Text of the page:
...and yet, if I really look at what I thought India would give me, it kind of has, just not in the lotus-flowered delivery I thought it would, but more in the cockroach infested anxiety provoking bed bug nightmare realized push that I probably needed. As of the last three weeks, I am a vegetarian again, mainly because I realized I kept getting sick whenever I ate meat, but now more from what I am seeing. At the markets, the live chickens are silent in their coups, as chicken feet rest on the tops of their cages. Mike pointed this out to me after reading White Tiger, and the living image is everywhere. The smell of blood, the power of fear, keeping control. When we order dinner, I can't bring myself to order the chicken curry. Because of my stomach issues, I have moved away from coffee, and yup, you guessed it, I’m ordering things like ginger tea and planning a trip to Darjeeling to visit a tea plantation. I've seen breathtaking beauty (The Taj Mahal) and felt compassion (at the Kalighat Temple) and while I have made a few genuine connections with the people here, I have also gained friends, traveler friends, with whom I’ve had fun train rides with and toured the Ganges River with, and laughed through a jeep safari with as we searched for tigers, and most of them happen to be women around my age, a refreshing and sometimes encouraging experience. I have deepened my own sense of gratitude for my upbringing and my family, my friends, my traditions, and my country. I have been forced to reckon that, although I have this tough chip on my shoulder that my single-parent home living in a one-bedroom apartment struggled immensely while trying just to stay afloat while growing up, that still, my life is and always has been a privileged one.  As for the cobwebs, a few of them are clearing a way, but not until I confronted possibly letting go of other dreams that like India, I have idealized and romanticized for far too long. There comes a time, when we can no longer outrun the narrative we promised we would actualize when we were teenagers. There comes a time when we are left with nothing but our own reflection to finally see that the mirror has been installed incorrectly.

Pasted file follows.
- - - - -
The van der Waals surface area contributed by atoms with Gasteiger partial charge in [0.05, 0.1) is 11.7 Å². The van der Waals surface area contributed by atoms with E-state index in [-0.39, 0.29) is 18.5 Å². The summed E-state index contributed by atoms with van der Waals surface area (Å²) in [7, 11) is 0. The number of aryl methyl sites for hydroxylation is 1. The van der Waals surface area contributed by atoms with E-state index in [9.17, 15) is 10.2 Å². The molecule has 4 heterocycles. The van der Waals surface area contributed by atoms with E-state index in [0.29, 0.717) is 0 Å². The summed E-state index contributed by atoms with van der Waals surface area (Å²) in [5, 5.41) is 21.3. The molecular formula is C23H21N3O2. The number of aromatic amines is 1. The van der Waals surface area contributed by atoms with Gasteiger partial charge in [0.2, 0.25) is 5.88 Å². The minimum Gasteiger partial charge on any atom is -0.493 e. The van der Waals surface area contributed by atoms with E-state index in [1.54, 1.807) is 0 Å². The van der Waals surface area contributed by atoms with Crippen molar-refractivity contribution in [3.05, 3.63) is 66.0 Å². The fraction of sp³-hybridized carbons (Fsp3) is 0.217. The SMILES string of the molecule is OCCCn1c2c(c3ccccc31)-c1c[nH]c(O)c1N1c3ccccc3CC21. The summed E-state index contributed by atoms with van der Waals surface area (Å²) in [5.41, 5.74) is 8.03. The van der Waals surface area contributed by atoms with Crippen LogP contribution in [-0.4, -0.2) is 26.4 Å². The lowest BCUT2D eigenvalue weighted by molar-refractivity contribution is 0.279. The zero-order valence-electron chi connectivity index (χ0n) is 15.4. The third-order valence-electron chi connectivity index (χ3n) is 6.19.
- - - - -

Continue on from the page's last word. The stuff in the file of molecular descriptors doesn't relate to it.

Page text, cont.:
Gandhi Smriti, New Delhi
After giving our honest answers on why that Indian man must perceive Americans as being egotistical, he asked us if we would have a cup of Chai tea with him. All of us had been caught off guard by the blunt honesty a question probably meant to lead to a sell, had provoked. We happily agreed to tea, eager to continue the honest conversation with someone from India. We followed him down a side street to a worker man’s area where only men sat around drinking Chai under a blue tarp. Seeing us coming, two Indian men cleared off the only bench left in order for us foreigners to sit down. I stood for the first few minutes and finally took a seat realizing it was rude not to at this point. We talked about our respective countries and he said that India is changing, becoming more modern. I asked him if that was a good thing and he said, “No…India is losing her spirit.” He went on to say though, that in India all things are possible, whereas in America they are not. He believed that Americans were incapable of finding satisfaction, perhaps another way of saying America has lost her spirit. And after asking us why we come to India, perhaps suggesting, that is why Americans come to India – to find spirit.